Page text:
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Creation – Time

A second look at the “Big Bang” diagram, this time focusing on what’s happening with time.

Since there is a staggering amount of time involved, serious questions come up: Where did all this time come from and how fast does it go?

Take a look at the image of the Big Flash above. When in time did the Big Bang happen? How is the passage of time measured? Modern people have the tendency to think that “Science” has figured all of this out without knowing that scientific speculations continue and even deepen, as this fascinating article reveals. Beyond basic understandings, however, other questions continue to crop up, including some that science is unable to answer: What was going on before there was light and matter in space whose movements could be measured against each other and gravity? What is eternity? What about “black holes” and “dark matter”? Since measurable time seems to have started “at once” somewhat like this, will time now keep going on forever or might something happen that would bring it to an end?

To create is to make things out of nothing, with no material at all being used. We cannot ask: why did God wait so long before creating the world, because before creation, there is no time. Time is a measure of change on a scale of before and after (Aristotle, Physics 4:11). Therefore when – if we may use that word at all in speaking of eternity – there was no change, there was no time. Time began to be when changing creatures came into being. Time is a restless continuous set of changes. Ahead is a moment we call future – it quickly changes into present, then quickly changes into past.  William G. Most

 

Note from the Harper Study Bible about the Genesis 1-2 account:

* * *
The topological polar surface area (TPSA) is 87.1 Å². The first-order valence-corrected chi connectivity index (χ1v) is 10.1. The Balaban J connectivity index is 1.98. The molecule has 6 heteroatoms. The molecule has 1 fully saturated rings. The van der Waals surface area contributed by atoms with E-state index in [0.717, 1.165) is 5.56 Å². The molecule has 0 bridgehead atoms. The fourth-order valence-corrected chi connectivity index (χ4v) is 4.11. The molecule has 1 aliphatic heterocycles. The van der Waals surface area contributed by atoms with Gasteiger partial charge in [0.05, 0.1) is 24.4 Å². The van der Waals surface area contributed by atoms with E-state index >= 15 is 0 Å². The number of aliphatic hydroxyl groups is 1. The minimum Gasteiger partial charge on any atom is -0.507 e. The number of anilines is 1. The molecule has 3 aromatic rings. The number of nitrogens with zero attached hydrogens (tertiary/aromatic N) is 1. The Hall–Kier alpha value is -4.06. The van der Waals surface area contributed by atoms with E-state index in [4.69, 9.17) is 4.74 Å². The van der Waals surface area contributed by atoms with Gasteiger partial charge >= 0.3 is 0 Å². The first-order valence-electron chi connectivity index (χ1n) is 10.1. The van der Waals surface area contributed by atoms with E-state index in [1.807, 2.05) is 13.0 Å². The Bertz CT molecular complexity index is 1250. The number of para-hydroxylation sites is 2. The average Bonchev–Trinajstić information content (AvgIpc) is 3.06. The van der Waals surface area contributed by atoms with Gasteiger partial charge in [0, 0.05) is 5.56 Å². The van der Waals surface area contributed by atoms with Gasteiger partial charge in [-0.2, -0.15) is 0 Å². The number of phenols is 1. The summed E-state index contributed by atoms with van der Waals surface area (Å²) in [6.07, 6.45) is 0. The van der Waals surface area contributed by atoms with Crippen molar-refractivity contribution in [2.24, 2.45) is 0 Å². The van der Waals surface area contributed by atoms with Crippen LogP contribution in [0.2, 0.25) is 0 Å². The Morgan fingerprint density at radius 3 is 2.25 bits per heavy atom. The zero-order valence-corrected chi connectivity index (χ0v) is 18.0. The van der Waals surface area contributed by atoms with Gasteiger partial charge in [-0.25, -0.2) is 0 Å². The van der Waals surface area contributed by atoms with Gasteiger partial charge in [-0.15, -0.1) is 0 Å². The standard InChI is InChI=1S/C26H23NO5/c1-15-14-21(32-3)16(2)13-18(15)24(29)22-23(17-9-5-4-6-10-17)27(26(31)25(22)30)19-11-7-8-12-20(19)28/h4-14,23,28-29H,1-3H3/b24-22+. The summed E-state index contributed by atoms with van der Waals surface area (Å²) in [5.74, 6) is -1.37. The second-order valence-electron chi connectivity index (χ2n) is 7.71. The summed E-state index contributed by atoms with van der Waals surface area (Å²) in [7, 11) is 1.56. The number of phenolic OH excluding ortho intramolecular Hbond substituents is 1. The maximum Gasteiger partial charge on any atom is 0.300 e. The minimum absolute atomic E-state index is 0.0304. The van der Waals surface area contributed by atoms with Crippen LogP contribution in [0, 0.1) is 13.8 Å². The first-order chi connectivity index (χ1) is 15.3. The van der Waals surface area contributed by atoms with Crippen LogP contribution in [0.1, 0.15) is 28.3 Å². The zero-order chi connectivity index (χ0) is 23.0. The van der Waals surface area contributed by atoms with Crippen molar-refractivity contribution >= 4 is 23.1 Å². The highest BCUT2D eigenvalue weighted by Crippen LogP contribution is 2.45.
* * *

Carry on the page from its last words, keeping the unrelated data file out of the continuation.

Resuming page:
There are differences of opinion whether the days of creation were 24-hour solar days or long periods of time marked by a beginning and an ending. The word day is used both ways in Scripture. Since this is true, some are of the opinion that it is just proper to conclude from a scientific viewpoint that the days were probably periods of time rather than 24-hour days. Day in Genesis 2.4 cannot possibly mean a 24-hour day, and it may be inferred from Genesis 2.7-23 that a considerable period of time was included in the sixth creative day.

What’s going on with time?

This one is truly a mind bender, and sometimes I can hardly wait for the Lord’s explanation in eternity! My sense is that time is elastic and very hard to pin down in the long run (click here to read an article by Dr. Heile). The time measurements in the Big Bang diagram are extrapolated from the way we see time passing here on Earth now. We really have no clear idea “how long it took” for the observable universe to come into its current configuration.

When we discuss “days” in the Genesis account of creation, we are on similarly mysterious ground, because we measure days on earth by how long it takes the earth to make a full revolution on its axis, then we divide up that time into human units of measure as if we, living in our age, were the center and arbiters of it all.

Then there is the literal meaning of Yom (Hebrew: יום‎), the Biblical Hebrew word for “day” used in Genesis and throughout the Old Testament. Look in Terminology for more on this topic. Or click here for an interesting introduction to what Saint Augustine wrote in his 2-volume treatise “The Literal Meaning of Genesis” back in 415.

I also find myself having difficulty taking the truly metaphorical passage in Peter that says that “with the Lord one day is as a thousand years, and a thousand years as one day”, and using it as a literal statement like an equation to mark out dispensations. Actually, how long is “a thousand years” to the Lord? Let’s just say that a thousand years seems much longer to us than a day on Earth but that both are relatively short time periods to the Lord, mere drops in eternity’s bucket.

Light illuminating time